Gov. Rick Scott has told reporters he’ll “respect the decision” of the Legislature about the deal he struck with the Seminole Tribe of Florida renewing exclusive rights to offer blackjack at its casinos in return for $3 billion over seven years.
Scott briefly answered questions after this week’s Cabinet meeting in the Capitol on Tuesday morning.
He and others spent months going back and forth on the terms, heralding the details Monday night with a statement that the new agreement is the “largest revenue share guarantee in history.”
Less than 24 hours later, however, he largely deferred to lawmakers.
“I’m just the first part of the process,” Scott said. “Now it goes to the Legislature. I’ll respect the decision of President (Andy) Gardiner and Speaker (Steve) Crisafulli.
“It goes to them and they’ll make a decision if they want to look at the compact, if they want to bring it up for a vote, when they want to bring it up for a vote,” Scott said. “I took the time to do a historic compact. It’s good for the state. But the Legislature will decide whether they want to go forward.”
In fact, within hours of the deal’s release, lawmakers began sowing it with seeds of doubt.
House Republican Leader Dana Young of Tampa, for instance, told FloridaPolitics.com that “any time you pick winners and losers, it is a very heavy lift in the Legislature.”
Young, whose own gambling overhaul legislation died last session, said Scott’s deal favored tribal gambling at the expense of “the free market,” she said.
“You know that you need 61 votes” in the 120-member House, state Rep. Jose Felix Diaz told the Associated Press. The Miami Republican helped negotiate the deal. “How you get there is a matter of compromise and creativity.”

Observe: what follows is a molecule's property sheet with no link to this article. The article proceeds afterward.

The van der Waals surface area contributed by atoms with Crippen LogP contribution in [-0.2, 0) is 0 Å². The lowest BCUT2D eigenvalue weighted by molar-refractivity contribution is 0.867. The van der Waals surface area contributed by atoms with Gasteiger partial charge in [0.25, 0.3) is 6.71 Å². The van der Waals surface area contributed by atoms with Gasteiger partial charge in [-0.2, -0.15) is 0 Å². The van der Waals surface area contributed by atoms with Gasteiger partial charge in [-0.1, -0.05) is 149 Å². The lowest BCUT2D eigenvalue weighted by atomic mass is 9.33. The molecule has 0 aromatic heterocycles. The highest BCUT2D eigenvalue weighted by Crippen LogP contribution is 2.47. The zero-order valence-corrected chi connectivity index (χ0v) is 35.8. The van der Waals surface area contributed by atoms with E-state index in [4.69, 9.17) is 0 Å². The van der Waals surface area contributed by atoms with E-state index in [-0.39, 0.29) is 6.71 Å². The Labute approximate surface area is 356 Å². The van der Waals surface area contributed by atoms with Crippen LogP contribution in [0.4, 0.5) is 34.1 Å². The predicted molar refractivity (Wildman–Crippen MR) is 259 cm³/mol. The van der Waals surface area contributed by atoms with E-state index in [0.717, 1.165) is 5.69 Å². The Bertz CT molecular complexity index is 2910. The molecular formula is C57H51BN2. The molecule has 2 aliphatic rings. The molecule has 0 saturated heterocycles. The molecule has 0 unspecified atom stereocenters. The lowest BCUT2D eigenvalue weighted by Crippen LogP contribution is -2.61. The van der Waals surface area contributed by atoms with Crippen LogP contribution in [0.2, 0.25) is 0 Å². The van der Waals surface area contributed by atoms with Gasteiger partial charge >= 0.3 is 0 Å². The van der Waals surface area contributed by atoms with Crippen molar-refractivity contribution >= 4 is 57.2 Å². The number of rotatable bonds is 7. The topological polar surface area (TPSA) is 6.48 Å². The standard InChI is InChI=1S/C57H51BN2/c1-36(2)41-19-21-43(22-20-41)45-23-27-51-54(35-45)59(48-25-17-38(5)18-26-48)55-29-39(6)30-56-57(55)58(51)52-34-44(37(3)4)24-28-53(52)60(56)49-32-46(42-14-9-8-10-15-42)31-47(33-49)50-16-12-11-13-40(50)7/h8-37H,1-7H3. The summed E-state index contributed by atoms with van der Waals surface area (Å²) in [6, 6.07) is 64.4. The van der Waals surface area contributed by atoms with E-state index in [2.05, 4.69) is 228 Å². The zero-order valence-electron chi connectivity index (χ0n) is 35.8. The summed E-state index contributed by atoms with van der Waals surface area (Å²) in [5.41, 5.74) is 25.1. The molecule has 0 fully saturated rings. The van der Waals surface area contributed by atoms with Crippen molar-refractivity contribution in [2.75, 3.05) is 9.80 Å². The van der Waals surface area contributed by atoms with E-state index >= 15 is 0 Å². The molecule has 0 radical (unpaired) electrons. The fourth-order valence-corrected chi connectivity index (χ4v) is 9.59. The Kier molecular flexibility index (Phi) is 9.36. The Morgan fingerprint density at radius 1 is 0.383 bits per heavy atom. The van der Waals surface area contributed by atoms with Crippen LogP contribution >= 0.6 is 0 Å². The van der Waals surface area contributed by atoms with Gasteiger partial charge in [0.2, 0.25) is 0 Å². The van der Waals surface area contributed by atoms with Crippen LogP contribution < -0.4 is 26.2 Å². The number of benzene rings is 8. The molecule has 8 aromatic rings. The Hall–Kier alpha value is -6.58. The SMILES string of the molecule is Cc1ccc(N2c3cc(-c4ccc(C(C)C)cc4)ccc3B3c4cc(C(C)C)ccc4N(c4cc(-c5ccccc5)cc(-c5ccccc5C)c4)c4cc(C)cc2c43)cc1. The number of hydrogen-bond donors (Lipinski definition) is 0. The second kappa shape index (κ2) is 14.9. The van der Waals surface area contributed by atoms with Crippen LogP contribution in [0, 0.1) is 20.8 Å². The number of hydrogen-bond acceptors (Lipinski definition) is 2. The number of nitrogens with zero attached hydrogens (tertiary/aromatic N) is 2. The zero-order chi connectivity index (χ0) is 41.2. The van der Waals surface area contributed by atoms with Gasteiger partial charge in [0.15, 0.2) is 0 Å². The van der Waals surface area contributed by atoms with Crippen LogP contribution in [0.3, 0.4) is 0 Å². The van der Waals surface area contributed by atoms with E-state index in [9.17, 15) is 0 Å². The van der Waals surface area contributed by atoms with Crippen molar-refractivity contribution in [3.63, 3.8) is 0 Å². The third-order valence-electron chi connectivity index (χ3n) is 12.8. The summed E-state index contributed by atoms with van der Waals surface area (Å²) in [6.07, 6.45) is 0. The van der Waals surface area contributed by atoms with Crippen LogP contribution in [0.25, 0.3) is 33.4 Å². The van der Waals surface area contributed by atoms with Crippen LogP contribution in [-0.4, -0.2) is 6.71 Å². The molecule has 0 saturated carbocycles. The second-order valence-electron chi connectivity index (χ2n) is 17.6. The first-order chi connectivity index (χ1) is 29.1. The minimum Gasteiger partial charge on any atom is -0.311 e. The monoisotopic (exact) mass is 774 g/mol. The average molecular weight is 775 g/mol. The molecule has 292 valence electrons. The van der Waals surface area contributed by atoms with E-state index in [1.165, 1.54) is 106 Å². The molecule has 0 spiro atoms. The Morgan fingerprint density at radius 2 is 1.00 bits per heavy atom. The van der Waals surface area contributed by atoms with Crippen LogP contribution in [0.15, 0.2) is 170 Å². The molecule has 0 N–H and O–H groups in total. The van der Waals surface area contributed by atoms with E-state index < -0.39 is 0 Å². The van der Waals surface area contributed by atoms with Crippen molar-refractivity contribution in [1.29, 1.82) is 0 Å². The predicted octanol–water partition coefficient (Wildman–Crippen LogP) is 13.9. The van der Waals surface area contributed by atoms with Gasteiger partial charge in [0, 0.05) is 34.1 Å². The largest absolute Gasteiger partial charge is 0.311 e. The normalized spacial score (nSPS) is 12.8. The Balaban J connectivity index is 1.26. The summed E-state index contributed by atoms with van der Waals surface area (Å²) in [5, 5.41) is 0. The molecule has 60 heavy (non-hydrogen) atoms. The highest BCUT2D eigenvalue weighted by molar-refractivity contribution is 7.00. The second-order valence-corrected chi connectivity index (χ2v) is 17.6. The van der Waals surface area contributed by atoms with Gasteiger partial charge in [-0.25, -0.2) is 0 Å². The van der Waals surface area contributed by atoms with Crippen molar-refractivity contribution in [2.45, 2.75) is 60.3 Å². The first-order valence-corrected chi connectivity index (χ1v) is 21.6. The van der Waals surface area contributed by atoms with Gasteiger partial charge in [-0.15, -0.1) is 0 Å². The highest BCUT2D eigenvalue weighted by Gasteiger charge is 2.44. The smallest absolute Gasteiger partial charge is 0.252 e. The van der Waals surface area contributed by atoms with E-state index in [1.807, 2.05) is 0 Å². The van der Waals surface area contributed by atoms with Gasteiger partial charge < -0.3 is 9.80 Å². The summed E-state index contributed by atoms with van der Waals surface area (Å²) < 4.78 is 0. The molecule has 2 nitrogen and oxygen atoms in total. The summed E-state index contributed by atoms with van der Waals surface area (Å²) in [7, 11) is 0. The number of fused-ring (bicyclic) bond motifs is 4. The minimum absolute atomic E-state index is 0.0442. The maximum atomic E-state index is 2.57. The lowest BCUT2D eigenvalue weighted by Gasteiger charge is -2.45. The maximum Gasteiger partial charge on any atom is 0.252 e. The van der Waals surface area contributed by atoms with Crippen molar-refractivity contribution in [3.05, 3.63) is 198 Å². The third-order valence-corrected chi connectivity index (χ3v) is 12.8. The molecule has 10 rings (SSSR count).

Blackjack has been big money for the tribe and for the state. In 2010, the tribe agreed to pay at least $1 billion into the state treasury for rights to offer the card game at seven of its casinos, including the Seminole Hard Rock Hotel & Casino in Tampa.
The blackjack provision expired this year and had to be renewed, though not before both sides sued each other in federal court. The future of those cases is unclear.
At a holiday press breakfast Tuesday, Gardiner – an Orlando Republican – told reporters he doesn’t want to build the expected money from the new Seminole Compact into the 2016-17 state budget.
“I am not sure it would be responsible for us at this point to build a budget if you don’t know you are really going to get (the money),” Gardiner said, according to the Tallahassee Democrat.
He did say the Senate will debate and vote on the agreement in the 2016 Legislative Session.